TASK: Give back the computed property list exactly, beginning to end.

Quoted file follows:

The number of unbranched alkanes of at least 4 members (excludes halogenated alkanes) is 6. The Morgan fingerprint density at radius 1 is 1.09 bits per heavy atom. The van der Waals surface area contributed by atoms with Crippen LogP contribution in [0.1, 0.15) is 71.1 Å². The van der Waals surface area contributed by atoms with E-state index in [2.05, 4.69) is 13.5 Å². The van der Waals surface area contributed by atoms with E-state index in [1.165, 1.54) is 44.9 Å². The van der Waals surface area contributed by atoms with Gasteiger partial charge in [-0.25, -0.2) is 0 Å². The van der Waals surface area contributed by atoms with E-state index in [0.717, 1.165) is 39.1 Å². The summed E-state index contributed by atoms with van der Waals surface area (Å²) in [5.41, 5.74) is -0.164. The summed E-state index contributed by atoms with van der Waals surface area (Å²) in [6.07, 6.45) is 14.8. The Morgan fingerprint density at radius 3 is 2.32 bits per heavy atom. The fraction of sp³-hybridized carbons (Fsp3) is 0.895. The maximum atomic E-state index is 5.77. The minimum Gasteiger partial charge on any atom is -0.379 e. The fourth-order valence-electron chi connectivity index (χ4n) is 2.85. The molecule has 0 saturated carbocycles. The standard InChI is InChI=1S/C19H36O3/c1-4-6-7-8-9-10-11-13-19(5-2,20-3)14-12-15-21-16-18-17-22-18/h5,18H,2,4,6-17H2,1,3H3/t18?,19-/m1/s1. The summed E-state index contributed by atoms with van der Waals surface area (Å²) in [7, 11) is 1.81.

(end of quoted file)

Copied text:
The number of unbranched alkanes of at least 4 members (excludes halogenated alkanes) is 6. The Morgan fingerprint density at radius 1 is 1.09 bits per heavy atom. The van der Waals surface area contributed by atoms with Crippen LogP contribution in [0.1, 0.15) is 71.1 Å². The van der Waals surface area contributed by atoms with E-state index in [2.05, 4.69) is 13.5 Å². The van der Waals surface area contributed by atoms with E-state index in [1.165, 1.54) is 44.9 Å². The van der Waals surface area contributed by atoms with Gasteiger partial charge in [-0.25, -0.2) is 0 Å². The van der Waals surface area contributed by atoms with E-state index in [0.717, 1.165) is 39.1 Å². The summed E-state index contributed by atoms with van der Waals surface area (Å²) in [5.41, 5.74) is -0.164. The summed E-state index contributed by atoms with van der Waals surface area (Å²) in [6.07, 6.45) is 14.8. The Morgan fingerprint density at radius 3 is 2.32 bits per heavy atom. The fraction of sp³-hybridized carbons (Fsp3) is 0.895. The maximum atomic E-state index is 5.77. The minimum Gasteiger partial charge on any atom is -0.379 e. The fourth-order valence-electron chi connectivity index (χ4n) is 2.85. The molecule has 0 saturated carbocycles. The standard InChI is InChI=1S/C19H36O3/c1-4-6-7-8-9-10-11-13-19(5-2,20-3)14-12-15-21-16-18-17-22-18/h5,18H,2,4,6-17H2,1,3H3/t18?,19-/m1/s1. The summed E-state index contributed by atoms with van der Waals surface area (Å²) in [7, 11) is 1.81.